Compendium of Wondrous Links vol VII

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Here we go again… This time I’m loosely grouping them, it has been a while and there are so many things!

  • An extremely though-provoking article about the possible positive things can have a negative effect. How Perks Can Divide Us. Corporate culture is something extremely complex.
  • Mora about culture and biases on Mirrorcracy.
  • I do not like the idea that people have a “level”, ignoring all the dynamics (I talked about this here). There are no B players.
  • A set of articles talking about management skills. Is a great compilation of the different aspect of management. Great read even if you’re not “an official manager”, as is capital to understand what are the things that a (good) manager should do and challenges that the role presents
  • Some ideas about productivity. I like this quote a lot: “There is no one secret to becoming more productive, but there are hundreds of tactics you can use to get more done”
  • We tend to idealise the work involved in some stuff we really like. In particular in creating video games. It’s okay not to follow your dreams, but I think it could apply to a lot of other aspects

Dragon's Lair

 

 

Vim speed is not really the point

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I am a Vim user. And a Vim fan.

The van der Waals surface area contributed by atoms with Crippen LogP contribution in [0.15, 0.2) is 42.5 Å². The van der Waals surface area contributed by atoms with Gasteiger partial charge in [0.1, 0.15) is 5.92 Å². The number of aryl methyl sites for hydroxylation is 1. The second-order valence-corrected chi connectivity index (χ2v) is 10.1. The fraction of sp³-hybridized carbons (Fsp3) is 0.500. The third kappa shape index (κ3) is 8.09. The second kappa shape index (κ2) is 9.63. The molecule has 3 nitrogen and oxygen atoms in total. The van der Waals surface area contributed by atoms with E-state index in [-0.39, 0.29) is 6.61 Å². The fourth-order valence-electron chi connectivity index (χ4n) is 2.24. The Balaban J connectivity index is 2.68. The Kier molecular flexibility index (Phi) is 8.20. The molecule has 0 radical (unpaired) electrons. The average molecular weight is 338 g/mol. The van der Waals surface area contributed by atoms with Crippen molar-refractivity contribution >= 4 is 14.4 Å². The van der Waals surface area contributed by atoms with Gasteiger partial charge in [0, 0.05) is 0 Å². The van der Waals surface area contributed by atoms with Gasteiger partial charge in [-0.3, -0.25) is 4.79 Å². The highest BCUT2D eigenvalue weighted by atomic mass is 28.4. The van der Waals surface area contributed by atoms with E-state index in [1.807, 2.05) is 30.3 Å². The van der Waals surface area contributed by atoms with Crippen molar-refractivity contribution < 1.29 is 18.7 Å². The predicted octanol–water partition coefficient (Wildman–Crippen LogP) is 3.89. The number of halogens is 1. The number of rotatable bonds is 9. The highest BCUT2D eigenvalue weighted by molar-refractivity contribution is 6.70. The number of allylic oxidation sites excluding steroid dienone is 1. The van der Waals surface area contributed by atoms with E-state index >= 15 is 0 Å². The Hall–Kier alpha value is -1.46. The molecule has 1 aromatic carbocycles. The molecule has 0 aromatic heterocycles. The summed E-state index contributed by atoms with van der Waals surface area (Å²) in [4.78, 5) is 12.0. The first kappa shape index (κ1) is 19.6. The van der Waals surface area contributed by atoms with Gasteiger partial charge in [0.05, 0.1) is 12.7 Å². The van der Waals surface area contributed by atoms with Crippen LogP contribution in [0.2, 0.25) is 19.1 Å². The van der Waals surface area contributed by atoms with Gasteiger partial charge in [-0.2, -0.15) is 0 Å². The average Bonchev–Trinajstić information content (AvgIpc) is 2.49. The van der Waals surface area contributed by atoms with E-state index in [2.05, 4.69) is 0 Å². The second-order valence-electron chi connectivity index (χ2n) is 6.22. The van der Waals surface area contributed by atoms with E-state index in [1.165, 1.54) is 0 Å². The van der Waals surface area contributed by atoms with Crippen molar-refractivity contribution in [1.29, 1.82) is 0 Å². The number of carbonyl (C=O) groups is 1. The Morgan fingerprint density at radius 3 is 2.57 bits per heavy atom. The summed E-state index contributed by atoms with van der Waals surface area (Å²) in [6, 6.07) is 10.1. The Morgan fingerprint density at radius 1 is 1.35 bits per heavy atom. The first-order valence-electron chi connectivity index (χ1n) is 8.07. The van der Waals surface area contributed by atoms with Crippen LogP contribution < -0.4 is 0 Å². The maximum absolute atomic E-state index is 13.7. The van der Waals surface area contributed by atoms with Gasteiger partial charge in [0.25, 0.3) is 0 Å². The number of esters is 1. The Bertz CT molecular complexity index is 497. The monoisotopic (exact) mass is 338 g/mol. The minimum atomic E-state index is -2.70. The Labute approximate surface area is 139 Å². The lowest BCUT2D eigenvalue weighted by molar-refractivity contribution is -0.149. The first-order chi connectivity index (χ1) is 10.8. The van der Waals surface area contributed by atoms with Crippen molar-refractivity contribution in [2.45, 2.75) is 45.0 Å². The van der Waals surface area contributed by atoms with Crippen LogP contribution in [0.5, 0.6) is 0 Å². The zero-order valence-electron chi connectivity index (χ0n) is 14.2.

I was fiddling around for some time, you know, just knowing the basics, because it is convenient to do small changes on servers without having to worry about installing anything. Just the basics, insert mode, some search, save,

and a couple more things. Then, around two years ago, I decided to give it a try as my main editor, after watching a presentation of a co-worker (my boss, actually) about how to use Vim (he has been using Vim for around 20 years)

At the beginning, it is quite difficult, to be honest. You have to relearn everything about editors. But I was doing OK after one or two weeks, so I kept using it. I was also forcing myself into improving my usage, reading about it and learning tricks…

Then, after a while of using it and read a lot of instructional material (I cannot recommend “Practical Vim” by Drew Neil strongly enough. It’s a FANTASTIC book), everything started to make sense. Let’s be serious, the problem with Vim is not exactly that is “difficult” per se, it’s that it is so alien to any other text edition experience, that you have to forget everything that you know about how to edit text. That’s why I don’t agree that the Vim learning curve is a myth. Because, when we first heard of Vim, we already have 10+ years of using things like Word, NotePad or Gmail to write text. We need time to assimilate how to edit text “the Vim way”. And that takes time to assimilate, as your muscular memory works against you.

And, yes, the Vim way is awesome. But it is awesome not for the reason that usually someone will think at the start. There is the perception that Vim is awesome because is fast. It is not.

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